Week 9 was done in Spain and while I think I did a pretty darn good job staying active there, it still was extremely difficult to stay on top of training while on vacation.  I swam four times in a super cooled pool (because it is so hot there in the summer, they cool their pools the way we heat ours to keep them warmer when it is cool outside.  I rode a bike once for half an hour before I popped the tire; we never were able to get it fixed.  I walked nearly every day but only ran once (between the weird later schedule we kept there and the heat it was hard).   What threw me off more than the lack of training however was the food and drink that got way out of control.

Week 10 has been alright but I’ve been battling jet lag and just generally feeling over the whole training cycle.  We did another mini triathlon training session last Saturday with my girlfriends, including a half an hour in a pool, 8.7 miles on the bike and a 2 mile run/walk.  It was longer than our previous tri run through, and considering I’d just gotten home from Spain, I thought we did well.  I’ve done a long walk, two very slow runs and this morning, a 8.25 mile bike ride.

I feel at this point that I’m as ready as I can be.  I’ve done a lot of “bricking” in the last three weeks and so I think I know how my body will respond on Sunday when the time comes.  I’m wondering what the swim will be like with everyone all around me, but I know I’ll get through it.  I know I start out tired on the bike but I loosen up around Mile 4 so I will keep telling myself that.  I know the first mile after getting off of the bike is going to suck, but I will slog through.

A few weeks ago I had time goals but at this point I have set all of that aside.  I just want to enjoy the experience and get through it without hating it.  It helps that I have a big group of women doing this with me; I am not sure I would have ever tried this on my own.

At this time on Sunday I should be nearly done with my race.  Wish me luck!

Road to the Tri: Week 8

Finally a week back in the game last week.  I’ve been battling a cold all week but still managed to be active every single day doing at least something.  Here’s what it looked like:

Tues:  3.6 mile walk and 1 mile swim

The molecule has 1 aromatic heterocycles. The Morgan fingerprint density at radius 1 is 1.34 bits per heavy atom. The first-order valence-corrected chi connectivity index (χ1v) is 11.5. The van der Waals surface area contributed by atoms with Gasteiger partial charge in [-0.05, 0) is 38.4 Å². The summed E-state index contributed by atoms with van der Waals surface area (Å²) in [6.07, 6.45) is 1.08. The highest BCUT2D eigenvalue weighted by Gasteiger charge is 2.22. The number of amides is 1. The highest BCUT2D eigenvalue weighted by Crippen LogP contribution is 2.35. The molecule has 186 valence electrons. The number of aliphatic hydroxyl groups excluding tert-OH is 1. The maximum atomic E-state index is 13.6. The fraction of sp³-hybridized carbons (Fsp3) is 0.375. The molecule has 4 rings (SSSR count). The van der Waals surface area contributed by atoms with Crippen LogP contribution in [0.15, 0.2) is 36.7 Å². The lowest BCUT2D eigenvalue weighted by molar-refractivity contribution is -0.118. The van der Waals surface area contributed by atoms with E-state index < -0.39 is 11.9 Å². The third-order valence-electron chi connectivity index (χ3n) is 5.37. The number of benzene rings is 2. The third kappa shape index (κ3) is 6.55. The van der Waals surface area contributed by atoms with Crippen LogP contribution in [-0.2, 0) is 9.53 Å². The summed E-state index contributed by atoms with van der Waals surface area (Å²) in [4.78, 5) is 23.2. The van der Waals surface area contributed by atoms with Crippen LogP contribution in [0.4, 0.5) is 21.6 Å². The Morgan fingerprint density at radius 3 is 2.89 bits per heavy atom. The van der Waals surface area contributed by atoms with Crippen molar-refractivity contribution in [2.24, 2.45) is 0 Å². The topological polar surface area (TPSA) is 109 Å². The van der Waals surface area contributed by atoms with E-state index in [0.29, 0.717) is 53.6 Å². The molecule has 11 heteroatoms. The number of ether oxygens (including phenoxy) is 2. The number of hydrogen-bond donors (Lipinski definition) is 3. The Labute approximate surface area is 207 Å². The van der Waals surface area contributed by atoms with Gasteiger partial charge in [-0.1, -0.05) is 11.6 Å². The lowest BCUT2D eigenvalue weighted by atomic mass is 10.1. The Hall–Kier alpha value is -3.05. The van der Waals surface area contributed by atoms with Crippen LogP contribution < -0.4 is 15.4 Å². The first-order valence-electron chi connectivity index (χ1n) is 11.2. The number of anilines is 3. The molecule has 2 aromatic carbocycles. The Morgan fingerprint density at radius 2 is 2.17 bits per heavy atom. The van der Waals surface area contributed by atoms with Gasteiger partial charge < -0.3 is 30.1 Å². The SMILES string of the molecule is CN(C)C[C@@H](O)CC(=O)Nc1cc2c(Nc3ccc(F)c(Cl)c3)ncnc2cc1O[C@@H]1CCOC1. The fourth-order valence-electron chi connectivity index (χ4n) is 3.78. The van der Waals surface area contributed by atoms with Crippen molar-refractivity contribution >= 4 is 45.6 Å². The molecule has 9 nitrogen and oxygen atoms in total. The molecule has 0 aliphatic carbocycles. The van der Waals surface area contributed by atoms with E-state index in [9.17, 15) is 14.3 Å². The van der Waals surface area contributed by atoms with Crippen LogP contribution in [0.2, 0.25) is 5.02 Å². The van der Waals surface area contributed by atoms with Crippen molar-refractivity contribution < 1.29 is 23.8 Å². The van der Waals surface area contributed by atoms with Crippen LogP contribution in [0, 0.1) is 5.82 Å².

Wed:  2.8 mile walk
Thu:  60 min yoga
Fri:  60 min bootcamp class
Sat:  .4 mile swim, 5 mile bike, 1.7 mile run
Sun:  4.3 mile run (ridiculously slow)
Mon:  60 min “challenge” class which included 1 mile run and kettlebell/weights/other crazy stuff

It was a solid week that I feel good about, especially our “baby tri” run through on Saturday.  Several girlfriends who are doing this triathlon and I all met up at 7am on Saturday at our local park.  The park has a lake and bike trails and it is where we hold our kids’ triathlons.  I knew it would be a great fit for a lower distance run through of our race (frankly we could have a full one there if we wanted to….it is linked to a long enough bike trail).

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One of our group wasn’t interested in swimming in our little lake, so she took this shot of the rest of us going towards it for our swim.  I honestly love this shot.  It really encapsulates everything about this process that I love…not worrying about what your body looks like but celebrating what it can do.

We swam for about twenty minutes or so back and forth between those two buoys you see.  Beyond there, there’s a lot of plant life in the water and it just feels gross.  But otherwise, the lake swim was beautiful!  It was calm and clear and the sun was just rising.  I loved it.

From there we came back up the beach to transition to the bike.  This was the part I wanted to practice.  I had packed an extra water bottle to “wash off” my feet.  Then I wiped them with my towel and laid down a little washcloth for my clean feet to rest on while I put on my socks.  It worked perfectly!  I put on my socks and shoes (a challenge with wet feet), then I pulled on my shorts and shirt over my suit and headed for the bike.

All in all, not bad.  Hoping for less than 5 minutes in transition there, we’ll see.

We headed out on our bikes, all four of us:

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We intended to go somewhere between four and six miles.  It was less about the distance than worrying about the transitions to be honest.  That said, the bike felt tougher than I had hoped.  I hadn’t biked in over a week at this point and my legs were feeling it, even on our mostly flat trail.  The girls were really hauling it too…my app said that it was my fastest bike ride yet, which might have been why it felt tougher to me.  We nailed five miles in just under 28 minutes.  The girls think we can do our 12 miles on race day in an hour or so, but I’m not so sure.  We clocked this one in at 10.78mi/hour and it felt fast to me.  We’ll see.